There is a bit of mystery entering Sunday’s game against the Patriots: Who will start at safety for the Jets?
Lamarcus Joyner was lost for the season when he tore a triceps muscle in last week’s loss. The problem for the Jets is that none of the players behind him have been here very long. None of them were in training camp with the team. Ashtyn Davis, who would be the favorite to fill in, is on IR himself and is not eligible to return until Week 4.
The candidates to take Joyner’s spot are Sheldrick Redwine, Adrian Colbert and Jarrod Wilson. Redwine replaced Joyner last week at Carolina, but got beat on Robby Anderson’s 57-yard touchdown and was replaced by Colbert. Davis was signed to the active roster this week off the practice squad.
“It’s tough,” defensive coordinator Jeff Ulbrich said. “That’s where the fact that we do a little less can help. At the same time, there’s such a high level of detail in what we do do that it’s definitely a challenge. … We’re fortunate to have really good coaches that absolutely have dove in the deep end with these guys, and they’re spending every extra moment with them and trying to get them caught up. So, it’s challenging, but I think the coaches and the guys that are being asked to run these jobs are up for it.”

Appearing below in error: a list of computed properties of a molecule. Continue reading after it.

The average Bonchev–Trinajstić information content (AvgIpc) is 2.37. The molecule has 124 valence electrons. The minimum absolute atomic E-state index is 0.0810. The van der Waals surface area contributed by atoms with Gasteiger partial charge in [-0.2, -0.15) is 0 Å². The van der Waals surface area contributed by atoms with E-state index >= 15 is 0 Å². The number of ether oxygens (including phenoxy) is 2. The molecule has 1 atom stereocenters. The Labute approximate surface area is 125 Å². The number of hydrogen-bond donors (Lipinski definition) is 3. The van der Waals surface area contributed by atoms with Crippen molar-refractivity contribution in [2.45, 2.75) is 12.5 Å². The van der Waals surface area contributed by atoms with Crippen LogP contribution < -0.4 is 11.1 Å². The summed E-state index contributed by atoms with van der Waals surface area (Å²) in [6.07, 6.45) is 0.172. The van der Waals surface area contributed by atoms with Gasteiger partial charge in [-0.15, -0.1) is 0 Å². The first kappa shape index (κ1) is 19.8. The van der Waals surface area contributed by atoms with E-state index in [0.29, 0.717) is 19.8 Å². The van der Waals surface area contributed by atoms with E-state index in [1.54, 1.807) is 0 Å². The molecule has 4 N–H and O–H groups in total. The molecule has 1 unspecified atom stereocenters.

The Jets are dealing with injuries like very few other teams in the NFL. One illustration of that is just how much money they have tied up on injured reserve right now.
Jason Fitzgerald of Over The Cap crunched the numbers. The Jets have $37.97 million in annual contract value tied up on injured reserve and the physically unable to perform list. That is second only to the Packers. The Jets’ salary cap number on IR and PUP is $34.98 million. That is second to the Cowboys. They also rank second to the Cowboys in total players on IR with 15. Dallas has 17.
Here is a look at what personnel groupings the Jets used in Week 1 against Carolina and what they did from them:
They used “11 personnel” — one back, one tight end — on 35 snaps (53.9 percent) and ran four times with 31 passes out of it.
They used “12 personnel” — one back, two tight ends — on 25 snaps (38.5 percent), running 12 times and passing 13 times.
They used “21 personnel” — two backs, one tight end — on three snaps (4.6 percent), running twice and throwing once.
They used “13 personnel” — one back, three tight ends — on two snaps (3.1 percent), running once and passing once.
Digging further, the Jets ran two RPOs, eight play-action passes and two screens.